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Understanding Diminished Value

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CarInsurance.com

If you have an auto accident and the insurance company repairs your vehicle back to original condition, to everyone's satisfaction, consumer advocates contend the car is still worth less money than before the accident. This is diminished value, which is also sometimes referred to as loss of value, diminution in value of just by the initials DV.

Therefore, if after the accident you sell the car or trade it in, generally speaking, it will not be worth as much as it would have been before the accident, no matter what the condition at that time. Consumer advocates want the insurance companies to make up the difference in diminished value due to their contention that physical damage policies, known as Comprehensive & Collision coverage are "supposed" to cover this loss of value.

Part of the problem would be determining a value on the vehicle prior to the accident, but the main issue, as contended by insurance companies, is that it would simply be far to expensive to expand the original intent and purpose of the auto policy. That would be to repair (only) the vehicle back to its original condition before the accident.

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One situation where the consumer could lose quite a lot of value in their automobile would be if the car were involved in a flood situation. Many times the electrical systems of vehicles are quite damaged if a car is in floodwaters, but the insurance claims adjuster might not total the car. If the car was taken to a dealer to be fixed, the repair information would be entered into a national auto dealers' network database and the vehicle would now be branded in it as a flood damaged car. A car marked by dealers as a flood-damaged car could then make that vehicle's trade-in value virtually worthless. Consumers generally try to stay away from flood cars since water damage to the various systems of the car can be had to detect and pop up later causing problems.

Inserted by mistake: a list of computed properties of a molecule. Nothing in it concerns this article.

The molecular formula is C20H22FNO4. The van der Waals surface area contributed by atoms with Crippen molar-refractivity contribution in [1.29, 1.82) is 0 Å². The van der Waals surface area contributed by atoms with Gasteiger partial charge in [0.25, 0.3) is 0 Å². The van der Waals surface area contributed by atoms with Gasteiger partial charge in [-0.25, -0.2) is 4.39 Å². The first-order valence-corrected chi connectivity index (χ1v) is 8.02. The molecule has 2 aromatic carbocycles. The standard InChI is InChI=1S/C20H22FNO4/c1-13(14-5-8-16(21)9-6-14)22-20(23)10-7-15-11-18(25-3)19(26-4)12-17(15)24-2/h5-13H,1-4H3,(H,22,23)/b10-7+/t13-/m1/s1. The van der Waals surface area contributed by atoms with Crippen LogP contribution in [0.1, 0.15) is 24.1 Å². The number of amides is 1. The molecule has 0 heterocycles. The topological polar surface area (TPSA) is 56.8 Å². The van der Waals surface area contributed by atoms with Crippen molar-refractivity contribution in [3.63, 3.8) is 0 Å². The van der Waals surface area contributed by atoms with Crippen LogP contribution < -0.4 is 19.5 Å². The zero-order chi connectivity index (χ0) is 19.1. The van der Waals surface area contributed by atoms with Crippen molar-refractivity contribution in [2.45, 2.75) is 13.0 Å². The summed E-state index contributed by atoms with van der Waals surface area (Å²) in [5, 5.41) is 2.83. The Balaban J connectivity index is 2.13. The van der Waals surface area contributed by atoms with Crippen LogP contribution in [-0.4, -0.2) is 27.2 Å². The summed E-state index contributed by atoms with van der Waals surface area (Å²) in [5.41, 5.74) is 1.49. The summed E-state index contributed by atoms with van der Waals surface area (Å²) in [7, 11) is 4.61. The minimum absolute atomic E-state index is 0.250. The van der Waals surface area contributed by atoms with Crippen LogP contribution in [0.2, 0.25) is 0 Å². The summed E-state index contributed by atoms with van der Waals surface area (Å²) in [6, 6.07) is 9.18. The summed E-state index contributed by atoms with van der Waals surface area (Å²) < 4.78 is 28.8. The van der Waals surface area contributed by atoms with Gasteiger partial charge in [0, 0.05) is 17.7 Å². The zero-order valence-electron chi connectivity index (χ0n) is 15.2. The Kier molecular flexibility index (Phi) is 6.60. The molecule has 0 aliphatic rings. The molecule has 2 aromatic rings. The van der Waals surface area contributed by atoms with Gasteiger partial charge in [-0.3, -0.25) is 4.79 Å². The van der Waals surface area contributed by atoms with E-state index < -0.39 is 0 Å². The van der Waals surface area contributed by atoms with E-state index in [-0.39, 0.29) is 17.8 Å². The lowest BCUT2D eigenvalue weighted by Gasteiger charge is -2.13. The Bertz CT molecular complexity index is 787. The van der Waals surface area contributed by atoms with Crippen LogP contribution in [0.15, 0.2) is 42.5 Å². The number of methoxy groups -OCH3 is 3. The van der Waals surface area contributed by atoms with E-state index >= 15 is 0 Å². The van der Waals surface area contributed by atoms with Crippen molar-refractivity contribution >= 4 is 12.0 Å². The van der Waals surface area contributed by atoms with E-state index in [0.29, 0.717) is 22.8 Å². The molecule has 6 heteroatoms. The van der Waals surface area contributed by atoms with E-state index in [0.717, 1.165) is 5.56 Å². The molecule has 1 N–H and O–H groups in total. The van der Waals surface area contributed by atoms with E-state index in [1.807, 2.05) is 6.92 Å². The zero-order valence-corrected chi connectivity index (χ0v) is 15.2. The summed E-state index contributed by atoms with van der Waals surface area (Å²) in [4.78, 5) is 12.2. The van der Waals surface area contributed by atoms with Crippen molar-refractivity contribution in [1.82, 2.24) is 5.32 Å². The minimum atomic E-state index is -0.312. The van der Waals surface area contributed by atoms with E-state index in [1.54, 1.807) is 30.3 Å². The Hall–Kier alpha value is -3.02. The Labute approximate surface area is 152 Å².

In the great majority of cases, the courts have sided with the insurance companies whose contention is that attempting to cover a diminished value for all physical damage policies would raise policy rates to a much higher rate.

In the circumstance where a driver was in a "not-at-fault accident" and the claim was against the at-fault driver's insurance company, then a diminished value claim could be valid as a third party claim. While insurance companies would exclude any diminished value on a first-party claim, they could be obligated to cover a liability claim for a third party not-at-fault.

Most states regulatory agencies have now allowed insurance companies to exclude diminished value claims, but Georgia, Hawaii, Kansas, and Maryland have not yet approved such exclusion within a policy so if you live in those states your claim could be valid. The Georgia Supreme court has already ruled in favor of the consumer, so that issue for the moment is settled.

If you have questions about your policy coverage, call your insurance company or agent to seek clarification. If there is not a law on the books in your state then likely there have been court cases already that have set a precedent and your insurance carrier should be aware this information and can share it with you. It is much better to get informed on the subject of diminished value before you need to make an accident claim so you will know what your state regulatory agency allows and what your policy actually covers.


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